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The pound got an early lift this week, after the Bank of England’s Charlie Bean commented in an interview with the  Sunday  Times that “I would welcome us getting on to the path of normalisation, as a demonstration that the economy is healing.   Frankly, having interest rates at an emergency level for a very long time is not a situation one wants to be in.”

Coming so shortly after Mark Carney’s hawkish comments a few days earlier, the upward momentum in the sterling was compounded.   GBP/USD briefly spiked above 1.70 but it didn’t last, as UK inflation data, released  on Tuesday  morning, printed a lot weaker than expected at 1.5% y/y vs. 1.7% – the slowest annualised rate for four and a half years, according to the Office of National Statistics, and well below the Bank of England’s 2% target.   In result, GBP/USD gapped from 1.6976 to 1.6946, and at the time it went some way to abating the aggressive calls for a rate hike from the Bank of England for the end of this calendar year.

By Alex Edwards at  UKForex, an international money transfer service

Given the hawkish rhetoric coming from Bank of England officials, we thought we might see at least one vote for a rate hike in the MPC minutes that were released  on Wednesday  – we didn’t. Pound-bulls hoping for a split vote from the MPC minutes were left disappointed, as it showed another 9-0 vote against raising borrowing costs, and cable dropped from 1.6970 to 1.6935, where it found strong support.

Later that same day, the U.S. FOMC statement, economic projections and press conference fell due. As expected, QE was tapered by another $10bn, taking it down to $35bn.   The economic projections showed that 2014 GDP estimate had been lowered to 2.1-2.3% from the March estimate of 2.8-3%, largely due to the poor winter weather.   Hopes for an early interest rate rise were dashed, too, as Fed Chair Janet Yellen used the press conference to play down such expectations, saying the Fed would keep rates at their current level for a “considerable time.”   She steered clear of giving a definition of the exact time-period meant by her phrase.   The USD weakened and cable pushed back through the 1.70 figure, then going on to reach multi-year highs again up and over 1.7050.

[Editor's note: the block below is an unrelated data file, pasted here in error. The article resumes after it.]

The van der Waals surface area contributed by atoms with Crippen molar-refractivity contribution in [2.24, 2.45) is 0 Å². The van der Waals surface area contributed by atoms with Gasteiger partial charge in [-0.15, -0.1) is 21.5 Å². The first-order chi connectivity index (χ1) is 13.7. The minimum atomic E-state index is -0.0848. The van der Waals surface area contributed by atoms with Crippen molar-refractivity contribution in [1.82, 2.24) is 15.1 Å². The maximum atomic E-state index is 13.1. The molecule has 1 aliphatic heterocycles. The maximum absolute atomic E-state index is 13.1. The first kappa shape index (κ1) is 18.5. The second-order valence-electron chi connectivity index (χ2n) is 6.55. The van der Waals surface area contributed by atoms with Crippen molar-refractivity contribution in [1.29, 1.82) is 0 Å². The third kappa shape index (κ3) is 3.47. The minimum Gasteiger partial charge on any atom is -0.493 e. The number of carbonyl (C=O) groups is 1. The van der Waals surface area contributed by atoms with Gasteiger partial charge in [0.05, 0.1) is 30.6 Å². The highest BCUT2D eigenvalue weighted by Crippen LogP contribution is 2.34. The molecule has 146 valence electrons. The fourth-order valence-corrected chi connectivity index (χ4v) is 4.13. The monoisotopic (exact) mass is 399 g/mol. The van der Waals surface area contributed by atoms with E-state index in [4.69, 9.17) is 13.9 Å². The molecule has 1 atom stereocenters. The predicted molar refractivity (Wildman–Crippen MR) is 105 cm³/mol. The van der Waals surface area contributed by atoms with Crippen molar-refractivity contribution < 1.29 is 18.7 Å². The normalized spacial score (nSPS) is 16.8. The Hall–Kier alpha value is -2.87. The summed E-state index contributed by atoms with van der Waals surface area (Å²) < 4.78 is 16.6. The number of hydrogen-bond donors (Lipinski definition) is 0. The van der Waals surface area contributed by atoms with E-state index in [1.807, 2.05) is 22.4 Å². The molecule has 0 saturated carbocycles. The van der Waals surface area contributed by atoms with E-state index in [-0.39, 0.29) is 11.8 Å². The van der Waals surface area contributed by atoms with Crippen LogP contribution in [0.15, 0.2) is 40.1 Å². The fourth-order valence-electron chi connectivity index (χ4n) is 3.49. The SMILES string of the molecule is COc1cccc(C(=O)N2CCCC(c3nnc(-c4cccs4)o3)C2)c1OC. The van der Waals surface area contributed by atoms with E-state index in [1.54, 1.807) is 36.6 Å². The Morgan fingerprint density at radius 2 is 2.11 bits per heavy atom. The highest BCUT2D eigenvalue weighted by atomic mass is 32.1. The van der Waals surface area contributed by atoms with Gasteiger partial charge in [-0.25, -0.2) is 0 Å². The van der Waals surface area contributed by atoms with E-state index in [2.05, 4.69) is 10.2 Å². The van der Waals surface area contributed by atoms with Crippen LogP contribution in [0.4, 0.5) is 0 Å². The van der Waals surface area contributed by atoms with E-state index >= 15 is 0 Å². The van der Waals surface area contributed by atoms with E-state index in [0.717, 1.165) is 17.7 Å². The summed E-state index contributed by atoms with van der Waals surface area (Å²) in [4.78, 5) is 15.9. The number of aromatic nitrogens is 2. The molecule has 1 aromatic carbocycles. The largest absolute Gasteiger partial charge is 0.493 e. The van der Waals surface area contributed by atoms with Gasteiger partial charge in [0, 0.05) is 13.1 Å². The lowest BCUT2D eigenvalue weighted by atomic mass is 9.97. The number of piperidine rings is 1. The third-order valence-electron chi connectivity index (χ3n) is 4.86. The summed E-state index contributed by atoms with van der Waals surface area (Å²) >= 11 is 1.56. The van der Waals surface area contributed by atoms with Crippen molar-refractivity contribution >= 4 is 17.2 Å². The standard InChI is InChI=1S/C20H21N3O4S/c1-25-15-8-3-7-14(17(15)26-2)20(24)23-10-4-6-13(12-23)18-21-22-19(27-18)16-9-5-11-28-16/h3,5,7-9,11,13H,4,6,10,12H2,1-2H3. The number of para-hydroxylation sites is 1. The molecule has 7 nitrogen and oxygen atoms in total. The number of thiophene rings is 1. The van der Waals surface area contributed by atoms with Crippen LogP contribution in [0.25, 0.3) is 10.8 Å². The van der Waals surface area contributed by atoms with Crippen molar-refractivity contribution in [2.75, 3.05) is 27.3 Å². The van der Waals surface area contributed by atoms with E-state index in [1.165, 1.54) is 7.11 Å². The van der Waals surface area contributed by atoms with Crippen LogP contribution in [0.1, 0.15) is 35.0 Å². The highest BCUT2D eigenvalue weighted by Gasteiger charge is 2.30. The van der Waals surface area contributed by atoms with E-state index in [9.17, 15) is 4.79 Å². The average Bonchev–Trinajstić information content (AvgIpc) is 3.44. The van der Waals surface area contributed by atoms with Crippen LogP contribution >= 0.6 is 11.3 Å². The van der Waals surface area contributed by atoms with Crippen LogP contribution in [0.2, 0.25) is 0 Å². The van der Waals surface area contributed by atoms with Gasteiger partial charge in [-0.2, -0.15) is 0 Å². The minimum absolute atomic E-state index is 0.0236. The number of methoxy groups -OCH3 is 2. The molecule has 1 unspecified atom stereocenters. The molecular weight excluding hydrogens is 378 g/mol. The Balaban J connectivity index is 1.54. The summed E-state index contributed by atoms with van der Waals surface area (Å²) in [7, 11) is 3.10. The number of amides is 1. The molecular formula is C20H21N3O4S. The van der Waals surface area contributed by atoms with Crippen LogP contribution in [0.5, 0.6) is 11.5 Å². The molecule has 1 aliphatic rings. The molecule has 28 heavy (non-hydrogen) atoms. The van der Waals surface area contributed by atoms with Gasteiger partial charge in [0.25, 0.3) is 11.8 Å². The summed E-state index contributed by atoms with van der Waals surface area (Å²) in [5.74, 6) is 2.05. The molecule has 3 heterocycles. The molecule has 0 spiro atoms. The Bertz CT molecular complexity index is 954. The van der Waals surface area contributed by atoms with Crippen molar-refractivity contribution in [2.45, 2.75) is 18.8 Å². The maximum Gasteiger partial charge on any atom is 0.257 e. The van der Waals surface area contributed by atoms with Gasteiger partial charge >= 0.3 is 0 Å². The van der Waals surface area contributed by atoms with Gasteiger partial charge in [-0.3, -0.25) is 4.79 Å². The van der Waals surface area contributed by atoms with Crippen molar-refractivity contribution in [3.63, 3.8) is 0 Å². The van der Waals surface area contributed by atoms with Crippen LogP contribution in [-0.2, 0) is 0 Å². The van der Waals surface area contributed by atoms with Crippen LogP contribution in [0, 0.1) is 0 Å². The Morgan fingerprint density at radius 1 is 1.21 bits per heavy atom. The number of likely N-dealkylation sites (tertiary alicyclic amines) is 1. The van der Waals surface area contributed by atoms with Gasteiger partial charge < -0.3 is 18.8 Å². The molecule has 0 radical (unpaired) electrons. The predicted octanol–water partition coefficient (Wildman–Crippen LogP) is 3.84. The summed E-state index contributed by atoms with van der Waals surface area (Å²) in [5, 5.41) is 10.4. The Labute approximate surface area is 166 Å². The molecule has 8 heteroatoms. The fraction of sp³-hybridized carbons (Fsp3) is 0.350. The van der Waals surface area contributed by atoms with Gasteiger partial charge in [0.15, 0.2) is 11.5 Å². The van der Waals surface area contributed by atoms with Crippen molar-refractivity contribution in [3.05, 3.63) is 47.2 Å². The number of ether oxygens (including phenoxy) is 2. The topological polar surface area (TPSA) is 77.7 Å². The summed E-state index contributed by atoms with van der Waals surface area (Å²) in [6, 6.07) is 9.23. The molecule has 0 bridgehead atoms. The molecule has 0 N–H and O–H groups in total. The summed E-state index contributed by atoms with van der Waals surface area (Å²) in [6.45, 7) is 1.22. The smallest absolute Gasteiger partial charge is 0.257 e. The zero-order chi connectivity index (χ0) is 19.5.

As for the euro, it staged somewhat of a recovery this week.   European CPI was released  on Monday  and printed in line with market expectations at 0.5% y/y.   It was quite a relief to investors, with the fact that it didn’t come in under forecasts actually helping to support bids in the single currency.   In other positive news, the Bundesbank said earlier in the week that they expected German growth to be stronger in Q3 2014 than Q2.   German ZEW put a small dent in the recovery when the index printed at 29.8 vs. the expected 35.   EUR/USD drifted lower towards the end of the week as German PPI (another inflation measure) came in at -0.2% m/m against expectations of 0.2%.   On the back of the release, GBP/EUR moved from 1.25 to 1.2530  on Friday  morning.

The next figures to look out for are Monday’s array of Eurozone PMI data, as the German and French governments hope last month’s poor manufacturing figures were a blip.   From the U.S., we have Existing Home Sales and Durable Goods Orders.   The main event this side of the pond will be the release of the Bank of England’s Financial Stability Report and an accompanying statement from Governor Mark Carney  on Thursday.

More:  Keeping Calm and Carrying On: Fed Holds Course